Enhancing ecological connectivity and safe passage for wildlife on highways between the southern Santa Cruz Mountains, Gabilan Range and Diablo Range in California.

In California, the southern end of the Santa Cruz Mountains has important ecological connections to both the Gabilan Range to the south and the Diablo Range to the east. From 2018 to 2020, POST partnered with Pathways for Wildlife and other consultants to conduct a study assessing ecological connectivity between these mountain ranges, which are connected through narrow swaths of habitat interspersed with a variety of agricultural lands, industrial and residential uses, and a number of highways.

wildlife crossings - POST
The southern tip of the Santa Cruz Mountains is connected to the neighboring Gabilan and Diablo Ranges by tenuous and vulnerable strips of habitat. We are working to understand how wildlife are navigating this landscape, particularly the numerous highways, so that we can work to protect them.
One of the largest culverts in the study area, used by a coyote to travel between expansive habitat areas on either side of Highway 156.

Protecting and restoring ecological connectivity between areas of core habitat in these mountain ranges is a high priority for regional conservation efforts and is essential to sustain ecological processes and allow adaptation to climate change. These connections facilitate wildlife movement, dispersal and migration of individuals and species. However, highways and roads, along with development, are major barriers to wildlife movement in this important region, requiring more information to inform conservation investments.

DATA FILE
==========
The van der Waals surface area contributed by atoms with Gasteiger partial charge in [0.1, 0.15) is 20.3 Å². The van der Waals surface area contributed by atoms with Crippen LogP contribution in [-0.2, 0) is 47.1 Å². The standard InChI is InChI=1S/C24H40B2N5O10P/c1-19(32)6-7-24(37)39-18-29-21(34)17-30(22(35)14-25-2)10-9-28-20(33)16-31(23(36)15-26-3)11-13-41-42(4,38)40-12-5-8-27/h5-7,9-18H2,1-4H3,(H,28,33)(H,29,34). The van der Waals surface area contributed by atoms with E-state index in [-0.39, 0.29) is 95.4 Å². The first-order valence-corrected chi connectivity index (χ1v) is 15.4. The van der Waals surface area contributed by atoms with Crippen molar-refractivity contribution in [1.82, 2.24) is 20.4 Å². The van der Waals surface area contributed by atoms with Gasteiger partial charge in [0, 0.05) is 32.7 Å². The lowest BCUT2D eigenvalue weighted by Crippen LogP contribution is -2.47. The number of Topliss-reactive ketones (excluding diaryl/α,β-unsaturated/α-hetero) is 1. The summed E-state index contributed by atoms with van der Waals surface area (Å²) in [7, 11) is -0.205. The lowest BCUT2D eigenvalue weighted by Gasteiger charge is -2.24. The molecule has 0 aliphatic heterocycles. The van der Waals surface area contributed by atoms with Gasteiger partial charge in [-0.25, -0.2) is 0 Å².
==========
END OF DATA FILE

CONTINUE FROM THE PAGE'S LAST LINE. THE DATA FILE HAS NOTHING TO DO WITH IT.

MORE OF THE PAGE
Our monitoring efforts are helping develop our understanding of the big picture health of this landscape and how we can better facilitate the survival of a range of species, such as this long-tailed weasel.

In this study, we focused on the major roads in this region to understand where wildlife is currently able to travel safely via culverts and bridges, and to identify roadkill hotspots. Through this work, we identified safe passages for wildlife that should be maintained or enhanced, as well as sites where new or improved crossing structures, habitat restoration and/or land protection may be needed to enhance permeability. Over the coming years, we will work with local partners to implement these recommendations.

The Study

If you would like to access the study and appendices please send a request to Marian Vernon, wildlife linkages program manager, by email.

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